Ursula Stochaj, PhD
Associate Professor of Physiology
Ursula Stochaj obtained a Diploma in Genetics from the University of Cologne
(Department of Biology) in Germany working on Escherichia coli lactose permease, a lactose/proton
symporter. For her PhD, she continued her studies on lactose permease and examined the biosynthesis
and membrane association of this carrier (University of Cologne). As “Hochschulassistent” she
studied transposable elements in maize (University of Cologne) and characterized the ectoenzyme
5'-nucleotidase and its interactions with the extracellular matrix (University of Marburg, Germany).
Ursula Stochaj subsequently trained as a postdoctoral fellow at Princeton and Harvard University,
where she analyzed the transport of macromolecules between the nucleus and cytoplasm. This work was
primarily carried out in the budding yeast Saccharomyces cerevisiae. Since 1994, she is a group
leader at McGill University in the Department of Physiology. In the past, her laboratory worked on
nucleocytoplasmic trafficking in yeast and mammalian cells and studied the impact of stress on nuclear
organization and function. Currently, the group examines the changes in nuclear homeostasis that are
caused by disease, stress or aging.
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At present, the laboratory works on several aspects of cell physiology that are essential under normal
and disease conditions. The emphasis is on cellular changes relevant to type 2 diabetes and cancer. To this end, we
concentrate on the cell nucleus and study the changes in nuclear organization and function that are caused by disease or
stress. Our research focuses on important factors that control nuclear homeostasis and thereby impact human health: 1) 5'-AMP
activated kinase, one of the targets of the anti-diabetic drug metformin, 2) molecular chaperones, and 3) nuclear components
that control aging. The laboratory uses a wide array of technologies in modern physiology, biochemistry, cell and molecular
biology. Our expertise in microscopy, imaging and quantitative image analysis, as well as the novel protocols we developed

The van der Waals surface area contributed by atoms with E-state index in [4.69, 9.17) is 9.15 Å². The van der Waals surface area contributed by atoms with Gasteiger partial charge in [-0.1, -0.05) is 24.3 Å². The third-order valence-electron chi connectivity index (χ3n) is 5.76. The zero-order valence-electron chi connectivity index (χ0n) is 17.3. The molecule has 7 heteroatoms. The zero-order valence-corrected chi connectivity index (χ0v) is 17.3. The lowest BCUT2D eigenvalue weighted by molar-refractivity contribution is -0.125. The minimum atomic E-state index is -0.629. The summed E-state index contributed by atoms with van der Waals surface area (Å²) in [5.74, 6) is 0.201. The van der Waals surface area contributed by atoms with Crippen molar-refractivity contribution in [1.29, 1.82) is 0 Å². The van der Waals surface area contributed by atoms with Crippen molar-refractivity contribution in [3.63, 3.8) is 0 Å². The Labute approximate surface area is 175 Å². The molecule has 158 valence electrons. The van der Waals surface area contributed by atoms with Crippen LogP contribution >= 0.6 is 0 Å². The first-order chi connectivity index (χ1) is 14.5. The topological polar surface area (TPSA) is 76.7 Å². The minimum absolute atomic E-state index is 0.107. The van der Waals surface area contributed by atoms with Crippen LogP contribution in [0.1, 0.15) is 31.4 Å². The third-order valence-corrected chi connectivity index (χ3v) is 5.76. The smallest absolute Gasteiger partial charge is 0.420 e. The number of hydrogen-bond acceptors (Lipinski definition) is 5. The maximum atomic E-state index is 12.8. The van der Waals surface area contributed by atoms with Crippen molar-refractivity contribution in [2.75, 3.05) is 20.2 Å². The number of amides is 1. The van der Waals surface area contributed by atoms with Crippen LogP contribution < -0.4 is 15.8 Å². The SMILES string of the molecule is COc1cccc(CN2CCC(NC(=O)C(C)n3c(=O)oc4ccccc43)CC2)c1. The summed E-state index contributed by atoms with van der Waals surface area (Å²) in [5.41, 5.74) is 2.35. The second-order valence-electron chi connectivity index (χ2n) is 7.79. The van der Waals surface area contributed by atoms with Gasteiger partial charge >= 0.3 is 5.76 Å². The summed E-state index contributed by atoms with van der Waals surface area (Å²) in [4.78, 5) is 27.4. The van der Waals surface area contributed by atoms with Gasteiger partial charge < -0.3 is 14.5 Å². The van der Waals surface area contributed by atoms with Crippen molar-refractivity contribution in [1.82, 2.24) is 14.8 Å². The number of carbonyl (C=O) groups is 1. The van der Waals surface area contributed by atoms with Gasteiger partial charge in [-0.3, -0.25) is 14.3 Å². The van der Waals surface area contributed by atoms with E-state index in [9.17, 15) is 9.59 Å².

in this field, are crucial to our research. We have also developed and performed high-throughput screens that measure drug-
and stress-induced changes in cell physiology. Our recent studies used gold nanoparticles to target nuclear parameters and
molecular chaperones in cancer cells.
5'-AMP activated kinase (AMPK). The serine/threonine protein kinase AMPK serves as an
energy sensor that is implicated in numerous biological processes. Due to its critical function in metabolism, AMPK is
recognized as a key player for many human diseases and disorders. As a regulator of glucose, lipid and protein homeostasis,
AMPK has become an important therapeutic target for type 2 diabetes, obesity and cancer. AMPK provides a focal point for
metabolic control in all eukaryotes, where it has essential functions in different organs and cell types. We examine how
AMPK regulates the nucleus and its activities. For example, we demonstrated that AMPK-activating compounds inhibit the
synthesis of RNA in nucleoli, which are the ribosome factories of the cell. This is important, because the production of
ribosomes is linked to diabetic complications, such as diabetic kidney hypertrophy.
Molecular chaperones. Molecular chaperones impinge on numerous aspects of human health.
Heat shock proteins and their co-factors in particular affect aging and a large number of diseases or pathologies. These
include diabetes, many types of cancer, as well as a growing number of protein folding and neurodegenerative diseases.
Members of the heat shock protein families participate in a multitude of processes that contribute to all aspects of cell
biology. As chaperones they are not only required for viability and growth under normal conditions, they also protect cells
from damage induced by disease-related or environmental insults. Our research focuses on members of the hsp70 family and
their co-chaperones. Using the protocols we developed for quantitative imaging in combination with other methods, it is our
aim to define how molecular chaperones control nuclear homeostasis.
Nuclear factors that control aging. Components of the nucleus play a critical role in
normal aging and premature aging diseases. To understand these processes at the molecular level, we concentrate on the
nucleolus and chaperones. Our experiments are carried out in kidney cells; more recently we have begun to examine the nuclear
aspects of aging in human mesenchymal stem cells.
Therapeutic use of gold nanoparticles. In collaboration with Dr Maysinger’s group at
McGill University, we use gold nanoparticles to modulate nuclear activities and the function of molecular chaperones.
These nanoparticles are particularly promising for diagnostics and therapeutic intervention in a large number of human
diseases, including cancer.